Directed by Ridley Scott

It is a great pleasure, as well, to see Jacobi and Harris on the screen again, surrounded by classical trappings. Jacobi instills his Sen. Gracchus with a passion for justice, struggling to keep Rome from becoming the lavatory Commodus would have it be. Harris, similarly, gives Marcus Aurelius immense dignity, showing him to be brilliant in territorial conquest but lousy at fatherhood, creating the foundation for this entire conflict. Between these elders juts the loose-catapult son, credibly delivered by Phoenix.

Still, however rote its paradigm, however obvious its objectives, it's nice to see massive entertainment like this on the big screen. Perhaps, if this makes some money, it may be possible to explore wider stories and more complex themes, rather than the stubborn preservation of outdated societal models that a movie such as this one endorses. Why just toss audience natives a few trinkets for their box-office dollars? Surprise and delight us! After all, as Scott himself says (in an ironic statement that seems to have slipped over the heads of the executives at DreamWorks and Universal), "Entertainment has frequently been used by leaders as a means to distract an abused citizenry." If that's not a call for real heroes to rise, what is?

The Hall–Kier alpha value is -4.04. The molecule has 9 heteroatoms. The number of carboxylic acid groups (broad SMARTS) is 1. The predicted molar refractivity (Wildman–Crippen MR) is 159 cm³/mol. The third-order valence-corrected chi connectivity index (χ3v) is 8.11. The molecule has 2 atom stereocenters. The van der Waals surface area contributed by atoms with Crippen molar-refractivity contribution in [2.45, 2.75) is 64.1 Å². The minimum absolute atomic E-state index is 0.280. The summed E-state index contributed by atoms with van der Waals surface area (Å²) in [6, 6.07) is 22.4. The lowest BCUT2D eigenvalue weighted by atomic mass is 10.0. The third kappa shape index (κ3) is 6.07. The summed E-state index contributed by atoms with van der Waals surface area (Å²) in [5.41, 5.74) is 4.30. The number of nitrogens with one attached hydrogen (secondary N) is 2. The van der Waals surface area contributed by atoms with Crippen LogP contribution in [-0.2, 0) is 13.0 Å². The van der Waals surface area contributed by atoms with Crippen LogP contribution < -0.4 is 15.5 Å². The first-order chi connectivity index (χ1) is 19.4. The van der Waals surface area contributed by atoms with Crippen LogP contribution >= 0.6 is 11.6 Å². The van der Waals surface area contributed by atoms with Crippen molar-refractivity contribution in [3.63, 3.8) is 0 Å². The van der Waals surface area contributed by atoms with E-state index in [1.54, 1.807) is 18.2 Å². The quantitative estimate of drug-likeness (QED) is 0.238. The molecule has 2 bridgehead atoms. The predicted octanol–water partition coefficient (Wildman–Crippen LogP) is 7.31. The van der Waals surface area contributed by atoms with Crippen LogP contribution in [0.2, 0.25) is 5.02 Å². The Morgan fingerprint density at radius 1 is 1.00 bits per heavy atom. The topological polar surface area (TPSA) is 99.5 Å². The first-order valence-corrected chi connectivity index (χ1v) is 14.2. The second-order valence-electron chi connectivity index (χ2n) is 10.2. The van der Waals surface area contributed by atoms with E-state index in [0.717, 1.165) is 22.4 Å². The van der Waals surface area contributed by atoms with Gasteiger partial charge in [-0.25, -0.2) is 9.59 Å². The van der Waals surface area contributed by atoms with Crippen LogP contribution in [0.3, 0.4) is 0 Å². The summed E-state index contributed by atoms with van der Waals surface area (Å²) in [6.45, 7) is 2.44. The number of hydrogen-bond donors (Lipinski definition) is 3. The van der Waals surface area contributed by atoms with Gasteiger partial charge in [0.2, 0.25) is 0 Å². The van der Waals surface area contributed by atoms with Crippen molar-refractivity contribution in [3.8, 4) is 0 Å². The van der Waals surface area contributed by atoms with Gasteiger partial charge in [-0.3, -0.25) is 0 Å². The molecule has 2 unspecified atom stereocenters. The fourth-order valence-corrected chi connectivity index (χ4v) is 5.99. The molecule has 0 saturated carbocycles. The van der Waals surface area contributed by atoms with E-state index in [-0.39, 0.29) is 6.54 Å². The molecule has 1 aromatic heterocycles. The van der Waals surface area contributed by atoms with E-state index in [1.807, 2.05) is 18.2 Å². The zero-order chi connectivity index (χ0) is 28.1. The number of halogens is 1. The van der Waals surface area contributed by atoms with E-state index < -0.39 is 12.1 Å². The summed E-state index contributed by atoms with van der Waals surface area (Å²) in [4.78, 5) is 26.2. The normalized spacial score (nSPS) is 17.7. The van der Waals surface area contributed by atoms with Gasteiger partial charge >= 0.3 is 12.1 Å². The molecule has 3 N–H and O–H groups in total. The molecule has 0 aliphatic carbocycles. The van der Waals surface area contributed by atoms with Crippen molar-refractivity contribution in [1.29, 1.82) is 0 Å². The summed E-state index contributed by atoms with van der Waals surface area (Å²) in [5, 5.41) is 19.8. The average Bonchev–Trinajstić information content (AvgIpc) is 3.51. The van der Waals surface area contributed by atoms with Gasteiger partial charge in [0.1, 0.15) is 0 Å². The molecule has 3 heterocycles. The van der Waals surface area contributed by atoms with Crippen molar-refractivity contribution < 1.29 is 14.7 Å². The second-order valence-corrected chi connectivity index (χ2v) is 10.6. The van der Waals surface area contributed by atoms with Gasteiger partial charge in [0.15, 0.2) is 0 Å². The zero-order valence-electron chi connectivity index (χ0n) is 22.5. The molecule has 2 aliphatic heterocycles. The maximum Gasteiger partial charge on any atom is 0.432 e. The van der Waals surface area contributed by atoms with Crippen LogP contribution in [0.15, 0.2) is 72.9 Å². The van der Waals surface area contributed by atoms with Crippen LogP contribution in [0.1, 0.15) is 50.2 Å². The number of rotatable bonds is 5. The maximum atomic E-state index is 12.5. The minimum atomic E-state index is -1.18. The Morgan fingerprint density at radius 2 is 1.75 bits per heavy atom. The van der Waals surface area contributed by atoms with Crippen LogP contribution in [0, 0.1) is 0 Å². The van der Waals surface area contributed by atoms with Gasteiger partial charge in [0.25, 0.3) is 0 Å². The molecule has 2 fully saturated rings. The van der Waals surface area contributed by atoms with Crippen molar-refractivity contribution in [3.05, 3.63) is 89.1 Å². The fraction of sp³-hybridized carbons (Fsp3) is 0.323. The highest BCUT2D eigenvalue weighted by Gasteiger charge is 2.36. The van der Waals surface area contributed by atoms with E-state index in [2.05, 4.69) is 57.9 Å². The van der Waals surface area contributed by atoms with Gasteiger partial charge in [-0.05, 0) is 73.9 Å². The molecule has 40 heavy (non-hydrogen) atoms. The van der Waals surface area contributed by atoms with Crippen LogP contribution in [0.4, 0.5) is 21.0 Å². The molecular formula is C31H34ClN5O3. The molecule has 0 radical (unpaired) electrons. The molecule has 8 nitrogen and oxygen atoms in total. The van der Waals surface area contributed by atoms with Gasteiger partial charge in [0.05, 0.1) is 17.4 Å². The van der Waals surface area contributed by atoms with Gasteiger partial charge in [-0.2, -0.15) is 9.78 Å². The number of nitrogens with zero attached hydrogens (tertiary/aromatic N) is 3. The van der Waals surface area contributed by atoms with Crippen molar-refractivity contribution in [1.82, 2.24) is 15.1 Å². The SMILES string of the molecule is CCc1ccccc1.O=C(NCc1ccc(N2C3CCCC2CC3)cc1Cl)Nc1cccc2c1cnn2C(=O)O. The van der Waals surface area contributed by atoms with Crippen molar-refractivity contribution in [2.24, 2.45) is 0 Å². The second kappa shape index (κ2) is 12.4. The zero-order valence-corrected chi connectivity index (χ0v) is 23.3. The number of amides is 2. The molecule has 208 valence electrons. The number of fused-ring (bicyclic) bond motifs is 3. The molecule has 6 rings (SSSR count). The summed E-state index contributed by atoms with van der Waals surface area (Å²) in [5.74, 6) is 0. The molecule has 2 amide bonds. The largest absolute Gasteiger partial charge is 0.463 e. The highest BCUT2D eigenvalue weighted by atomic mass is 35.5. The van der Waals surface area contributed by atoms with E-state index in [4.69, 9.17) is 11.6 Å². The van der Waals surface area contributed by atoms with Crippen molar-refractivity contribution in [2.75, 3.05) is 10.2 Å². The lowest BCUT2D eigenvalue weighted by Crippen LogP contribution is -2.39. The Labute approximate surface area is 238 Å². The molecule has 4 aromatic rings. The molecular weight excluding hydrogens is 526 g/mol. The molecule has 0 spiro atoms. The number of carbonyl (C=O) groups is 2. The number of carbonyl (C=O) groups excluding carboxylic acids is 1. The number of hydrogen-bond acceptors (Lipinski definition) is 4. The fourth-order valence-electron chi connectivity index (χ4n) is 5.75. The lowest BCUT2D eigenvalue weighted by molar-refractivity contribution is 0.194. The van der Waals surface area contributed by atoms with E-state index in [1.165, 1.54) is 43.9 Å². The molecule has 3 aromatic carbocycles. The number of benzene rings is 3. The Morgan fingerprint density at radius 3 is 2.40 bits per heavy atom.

Russell Crowe in Gladiator
Russell Crowe in Gladiator

Opens May 5.

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